I was at my brother-in-law's gymnasium the day after Christmas, and I watched various kids of various ages try various things, interested in what they were trying, when, and why.
Turns out the more comfortable a kiddo looked, the more likely she was to try something daring (hanging from the higher of the uneven bars, jumping from stacked mats into a foam pit, sliding on the big slide -- whatever).
The more secure they felt, the more gutsy stuff they tried.
This got me to thinking about adults in general, and me in particular, and the fact that the more secure I feel, the more gutsy stuff I'm comfortable trying.
And since everything comes back to living, and the more I learn about life the more I learn about in my acting, I was struck with some life/acting lessons from the observations.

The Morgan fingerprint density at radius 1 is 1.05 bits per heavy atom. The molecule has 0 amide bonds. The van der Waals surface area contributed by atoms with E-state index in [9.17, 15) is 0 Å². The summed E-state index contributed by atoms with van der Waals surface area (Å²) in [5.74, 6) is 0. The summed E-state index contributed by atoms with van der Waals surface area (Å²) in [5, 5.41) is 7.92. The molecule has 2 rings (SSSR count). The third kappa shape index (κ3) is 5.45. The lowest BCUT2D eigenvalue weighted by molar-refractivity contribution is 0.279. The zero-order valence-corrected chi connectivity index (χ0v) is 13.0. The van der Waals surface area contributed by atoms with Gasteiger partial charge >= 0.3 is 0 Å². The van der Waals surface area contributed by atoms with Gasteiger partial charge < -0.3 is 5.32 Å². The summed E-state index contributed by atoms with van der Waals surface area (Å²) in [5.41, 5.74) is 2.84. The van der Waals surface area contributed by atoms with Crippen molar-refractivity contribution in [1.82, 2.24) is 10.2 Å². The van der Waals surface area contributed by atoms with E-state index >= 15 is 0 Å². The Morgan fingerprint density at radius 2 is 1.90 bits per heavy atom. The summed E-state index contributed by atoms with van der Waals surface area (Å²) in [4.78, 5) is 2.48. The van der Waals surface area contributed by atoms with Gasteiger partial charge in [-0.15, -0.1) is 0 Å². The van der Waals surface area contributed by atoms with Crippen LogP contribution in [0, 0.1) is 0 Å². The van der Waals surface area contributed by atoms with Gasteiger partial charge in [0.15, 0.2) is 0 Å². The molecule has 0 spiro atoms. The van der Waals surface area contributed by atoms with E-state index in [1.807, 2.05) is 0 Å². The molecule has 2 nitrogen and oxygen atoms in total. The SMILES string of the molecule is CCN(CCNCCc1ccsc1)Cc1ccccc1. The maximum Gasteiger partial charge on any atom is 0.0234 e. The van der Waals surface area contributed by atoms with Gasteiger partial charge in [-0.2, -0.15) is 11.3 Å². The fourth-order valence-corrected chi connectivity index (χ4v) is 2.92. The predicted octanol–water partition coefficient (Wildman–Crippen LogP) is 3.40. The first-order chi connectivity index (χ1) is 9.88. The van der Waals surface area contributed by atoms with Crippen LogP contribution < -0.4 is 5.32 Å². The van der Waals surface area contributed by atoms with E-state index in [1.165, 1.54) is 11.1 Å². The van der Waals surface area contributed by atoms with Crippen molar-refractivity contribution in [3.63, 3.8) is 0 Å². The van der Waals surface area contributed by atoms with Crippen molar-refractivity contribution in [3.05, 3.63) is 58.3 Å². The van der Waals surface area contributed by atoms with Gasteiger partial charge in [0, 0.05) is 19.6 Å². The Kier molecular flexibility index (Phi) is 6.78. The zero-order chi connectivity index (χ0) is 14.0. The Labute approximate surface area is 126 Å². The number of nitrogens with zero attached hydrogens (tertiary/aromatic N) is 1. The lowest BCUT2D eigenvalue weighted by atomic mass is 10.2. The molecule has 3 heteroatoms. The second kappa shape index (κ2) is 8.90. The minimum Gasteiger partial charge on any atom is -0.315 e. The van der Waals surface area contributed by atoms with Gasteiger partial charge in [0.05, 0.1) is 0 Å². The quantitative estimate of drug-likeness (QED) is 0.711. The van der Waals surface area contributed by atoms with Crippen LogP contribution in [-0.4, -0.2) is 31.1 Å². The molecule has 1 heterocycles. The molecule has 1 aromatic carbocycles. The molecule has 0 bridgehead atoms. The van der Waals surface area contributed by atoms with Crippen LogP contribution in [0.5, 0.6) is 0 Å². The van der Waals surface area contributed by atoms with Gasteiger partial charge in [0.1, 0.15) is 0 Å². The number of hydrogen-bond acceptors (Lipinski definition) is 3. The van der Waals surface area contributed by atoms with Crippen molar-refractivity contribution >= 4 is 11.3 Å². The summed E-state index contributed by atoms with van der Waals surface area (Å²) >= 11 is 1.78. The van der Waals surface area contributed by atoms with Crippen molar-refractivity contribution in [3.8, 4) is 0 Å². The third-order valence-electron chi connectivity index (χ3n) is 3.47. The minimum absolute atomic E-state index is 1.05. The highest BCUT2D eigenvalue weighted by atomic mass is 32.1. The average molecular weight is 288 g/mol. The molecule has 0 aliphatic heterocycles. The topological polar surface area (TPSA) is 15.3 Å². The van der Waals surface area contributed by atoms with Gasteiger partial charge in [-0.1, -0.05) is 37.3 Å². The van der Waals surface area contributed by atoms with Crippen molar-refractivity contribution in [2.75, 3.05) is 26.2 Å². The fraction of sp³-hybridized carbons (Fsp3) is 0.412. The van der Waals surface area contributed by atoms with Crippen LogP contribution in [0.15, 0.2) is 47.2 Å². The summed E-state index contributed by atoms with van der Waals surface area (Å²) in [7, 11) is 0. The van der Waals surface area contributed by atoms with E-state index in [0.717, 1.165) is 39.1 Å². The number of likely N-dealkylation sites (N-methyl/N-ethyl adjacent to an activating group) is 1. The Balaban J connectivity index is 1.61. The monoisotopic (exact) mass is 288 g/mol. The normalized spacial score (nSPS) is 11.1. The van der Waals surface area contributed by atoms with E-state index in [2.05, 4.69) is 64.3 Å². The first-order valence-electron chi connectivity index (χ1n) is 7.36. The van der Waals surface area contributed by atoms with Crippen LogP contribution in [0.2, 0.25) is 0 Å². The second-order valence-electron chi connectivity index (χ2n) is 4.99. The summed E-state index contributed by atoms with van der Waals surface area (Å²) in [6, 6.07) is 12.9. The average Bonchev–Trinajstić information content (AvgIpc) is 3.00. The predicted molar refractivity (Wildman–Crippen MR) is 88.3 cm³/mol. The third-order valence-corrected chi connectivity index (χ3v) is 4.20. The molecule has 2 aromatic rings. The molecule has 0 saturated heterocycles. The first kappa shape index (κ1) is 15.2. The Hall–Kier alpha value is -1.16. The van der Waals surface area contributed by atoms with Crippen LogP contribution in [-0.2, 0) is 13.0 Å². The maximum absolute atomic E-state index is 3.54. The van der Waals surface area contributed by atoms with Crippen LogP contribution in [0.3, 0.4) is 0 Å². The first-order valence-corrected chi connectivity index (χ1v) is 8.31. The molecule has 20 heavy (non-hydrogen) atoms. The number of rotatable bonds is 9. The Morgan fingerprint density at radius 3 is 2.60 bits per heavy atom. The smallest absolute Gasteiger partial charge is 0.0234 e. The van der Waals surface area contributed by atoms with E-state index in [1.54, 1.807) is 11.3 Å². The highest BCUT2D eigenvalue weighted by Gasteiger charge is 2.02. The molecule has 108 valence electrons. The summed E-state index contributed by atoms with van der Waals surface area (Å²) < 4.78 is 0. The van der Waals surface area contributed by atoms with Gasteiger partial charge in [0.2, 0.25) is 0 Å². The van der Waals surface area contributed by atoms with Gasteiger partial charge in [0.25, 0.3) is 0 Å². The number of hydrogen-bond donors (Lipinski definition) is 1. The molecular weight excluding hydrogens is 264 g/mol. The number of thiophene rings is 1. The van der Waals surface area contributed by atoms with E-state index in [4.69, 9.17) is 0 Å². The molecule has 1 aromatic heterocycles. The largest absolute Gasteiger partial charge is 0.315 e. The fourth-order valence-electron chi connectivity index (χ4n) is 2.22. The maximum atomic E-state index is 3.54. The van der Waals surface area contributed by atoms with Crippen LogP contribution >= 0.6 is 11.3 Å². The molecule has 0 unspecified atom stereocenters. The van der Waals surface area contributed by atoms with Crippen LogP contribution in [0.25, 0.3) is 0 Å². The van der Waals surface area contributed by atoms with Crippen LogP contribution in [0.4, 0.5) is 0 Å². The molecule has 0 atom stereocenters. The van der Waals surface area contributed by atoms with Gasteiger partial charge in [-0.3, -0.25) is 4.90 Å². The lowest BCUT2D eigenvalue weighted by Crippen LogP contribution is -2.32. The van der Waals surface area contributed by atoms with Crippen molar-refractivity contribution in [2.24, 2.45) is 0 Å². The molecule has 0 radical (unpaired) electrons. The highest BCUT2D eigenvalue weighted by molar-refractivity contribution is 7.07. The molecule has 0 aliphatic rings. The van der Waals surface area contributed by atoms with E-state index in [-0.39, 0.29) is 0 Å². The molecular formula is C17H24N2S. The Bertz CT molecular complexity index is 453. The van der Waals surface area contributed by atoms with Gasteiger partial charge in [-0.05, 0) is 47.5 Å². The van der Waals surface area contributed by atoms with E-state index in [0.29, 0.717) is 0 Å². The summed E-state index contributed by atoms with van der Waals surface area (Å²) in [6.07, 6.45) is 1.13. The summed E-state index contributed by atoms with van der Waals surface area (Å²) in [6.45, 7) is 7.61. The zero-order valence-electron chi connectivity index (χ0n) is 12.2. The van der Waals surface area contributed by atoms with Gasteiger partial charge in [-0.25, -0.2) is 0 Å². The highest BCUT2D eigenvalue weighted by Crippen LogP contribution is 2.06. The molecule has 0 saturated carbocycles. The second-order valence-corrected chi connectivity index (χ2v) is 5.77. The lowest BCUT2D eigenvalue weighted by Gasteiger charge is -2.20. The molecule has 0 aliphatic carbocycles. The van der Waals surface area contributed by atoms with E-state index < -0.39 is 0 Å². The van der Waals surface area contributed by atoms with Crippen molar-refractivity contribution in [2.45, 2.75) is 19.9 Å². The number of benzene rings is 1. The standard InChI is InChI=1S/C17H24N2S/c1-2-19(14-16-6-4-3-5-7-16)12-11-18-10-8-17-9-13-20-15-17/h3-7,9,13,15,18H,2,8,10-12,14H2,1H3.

Taking risks while comfy -- having supportive cast mates, coaches, directors, and so on -- is great, but it's kind of the low bar for me. I work to train myself to take risks when I'm not comfortable.
This means while I can do daring stuff in a comfortable place (supportive director, professional working environment, etc.), I don't need that comfortableness.
If I train myself to make gutsy choices and "tear it up" without the crutch of security, I'm much more useful in the industry (being an actor is a freaking uncomfortable gig).
And when I am working with a supportive director and professional cast and crew (which, frankly, is way more fun)?
Watch out for the fireworks.